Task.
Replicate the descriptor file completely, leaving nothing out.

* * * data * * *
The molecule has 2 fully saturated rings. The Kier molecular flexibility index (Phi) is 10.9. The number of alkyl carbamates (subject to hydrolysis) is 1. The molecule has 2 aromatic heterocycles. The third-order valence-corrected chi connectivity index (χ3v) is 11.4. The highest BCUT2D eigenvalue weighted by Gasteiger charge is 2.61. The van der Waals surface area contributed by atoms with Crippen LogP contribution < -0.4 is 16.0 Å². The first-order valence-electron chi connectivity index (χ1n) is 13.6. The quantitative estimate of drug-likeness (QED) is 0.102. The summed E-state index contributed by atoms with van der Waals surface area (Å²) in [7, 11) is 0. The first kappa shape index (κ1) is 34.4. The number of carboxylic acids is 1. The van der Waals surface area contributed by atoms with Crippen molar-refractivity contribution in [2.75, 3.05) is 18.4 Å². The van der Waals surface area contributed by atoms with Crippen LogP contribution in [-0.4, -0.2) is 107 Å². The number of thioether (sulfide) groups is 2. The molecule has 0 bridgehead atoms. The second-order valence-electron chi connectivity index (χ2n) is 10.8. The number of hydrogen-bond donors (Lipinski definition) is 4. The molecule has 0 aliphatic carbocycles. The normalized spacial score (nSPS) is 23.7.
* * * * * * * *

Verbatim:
The molecule has 2 fully saturated rings. The Kier molecular flexibility index (Phi) is 10.9. The number of alkyl carbamates (subject to hydrolysis) is 1. The molecule has 2 aromatic heterocycles. The third-order valence-corrected chi connectivity index (χ3v) is 11.4. The highest BCUT2D eigenvalue weighted by Gasteiger charge is 2.61. The van der Waals surface area contributed by atoms with Crippen LogP contribution < -0.4 is 16.0 Å². The first-order valence-electron chi connectivity index (χ1n) is 13.6. The quantitative estimate of drug-likeness (QED) is 0.102. The summed E-state index contributed by atoms with van der Waals surface area (Å²) in [7, 11) is 0. The first kappa shape index (κ1) is 34.4. The number of carboxylic acids is 1. The van der Waals surface area contributed by atoms with Crippen molar-refractivity contribution in [2.75, 3.05) is 18.4 Å². The van der Waals surface area contributed by atoms with Crippen LogP contribution in [-0.4, -0.2) is 107 Å². The number of thioether (sulfide) groups is 2. The molecule has 0 bridgehead atoms. The second-order valence-electron chi connectivity index (χ2n) is 10.8. The number of hydrogen-bond donors (Lipinski definition) is 4. The molecule has 0 aliphatic carbocycles. The normalized spacial score (nSPS) is 23.7.